Concern about pharmaceuticals in our water supply has been in the public consciousness for a few years now. In 2009, the Environmental Protection Agency found traces of various drugs in fish caught in rivers that receive effluent from wastewater-treatment plants. The drugs were believed to come from doses that people had excreted or flushed down the toilet. In response, FDA updated its guidelines for disposing of drugs. New research, however, shows another potential source of drugs in our waterways.
French scientists investigated fish called wild gudgeon that lived upstream and downstream of a steroid-manufacturing facility owned by sanofi. About 60% of the fish downstream of the facility had both male and female sexual characteristics, as opposed to 5% of the population upstream. Researchers identified pollutants such as diuretics and anti-inflammatory agents in the river. The fish’s abnormalities could prevent them from breeding and also signal problems in other species.
“People think drug release is regulated, but it’s not,” said Joakim Larsson, a pharmacologist at the University of Gothenburg in Sweden, to Nature. But this lack of oversight may end: the European Commission is now considering whether to set limits on common drugs (e.g., ibuprofen and the contraceptive ethinylestradiol) in waterways.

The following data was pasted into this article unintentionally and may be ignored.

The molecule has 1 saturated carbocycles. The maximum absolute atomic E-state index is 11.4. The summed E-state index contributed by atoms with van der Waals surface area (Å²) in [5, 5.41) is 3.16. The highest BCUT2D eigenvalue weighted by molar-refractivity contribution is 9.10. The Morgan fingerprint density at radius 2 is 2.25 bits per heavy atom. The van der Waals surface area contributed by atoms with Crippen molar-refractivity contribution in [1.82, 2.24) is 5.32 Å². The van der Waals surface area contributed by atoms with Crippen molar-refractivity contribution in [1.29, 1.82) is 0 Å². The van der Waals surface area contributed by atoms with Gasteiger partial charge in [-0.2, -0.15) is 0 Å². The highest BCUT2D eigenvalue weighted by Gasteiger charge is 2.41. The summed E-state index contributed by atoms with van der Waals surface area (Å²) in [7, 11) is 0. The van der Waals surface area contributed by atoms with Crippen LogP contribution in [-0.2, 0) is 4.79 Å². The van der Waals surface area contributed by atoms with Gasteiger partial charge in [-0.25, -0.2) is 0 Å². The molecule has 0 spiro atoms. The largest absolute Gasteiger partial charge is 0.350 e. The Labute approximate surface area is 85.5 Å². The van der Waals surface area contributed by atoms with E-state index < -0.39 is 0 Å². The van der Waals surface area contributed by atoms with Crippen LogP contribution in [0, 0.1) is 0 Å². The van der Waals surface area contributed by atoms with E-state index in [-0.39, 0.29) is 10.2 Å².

Setting limits might prove difficult, however. Scientists have not yet determined safe limits for many pharmaceuticals in the aquatic environment, or how widespread the problem is, according to Susan Jobling, an aquatic ecotoxicologist at Brunel University in London who spoke to Nature.
The French researchers’ findings certainly are alarming, but regulators won’t have a solid basis for any decisions until more information comes to light. I’m encouraged that sanofi is cooperating with regulatory agencies, researchers, and ecological associations to investigate the scope and root of the problem. In the meantime, the pharmaceutical industry would do well to keep this story in mind, and perhaps review whether it can reduce the potential risks of its waste-disposal procedures.
Also see my previous posts about pharmaceuticals in water: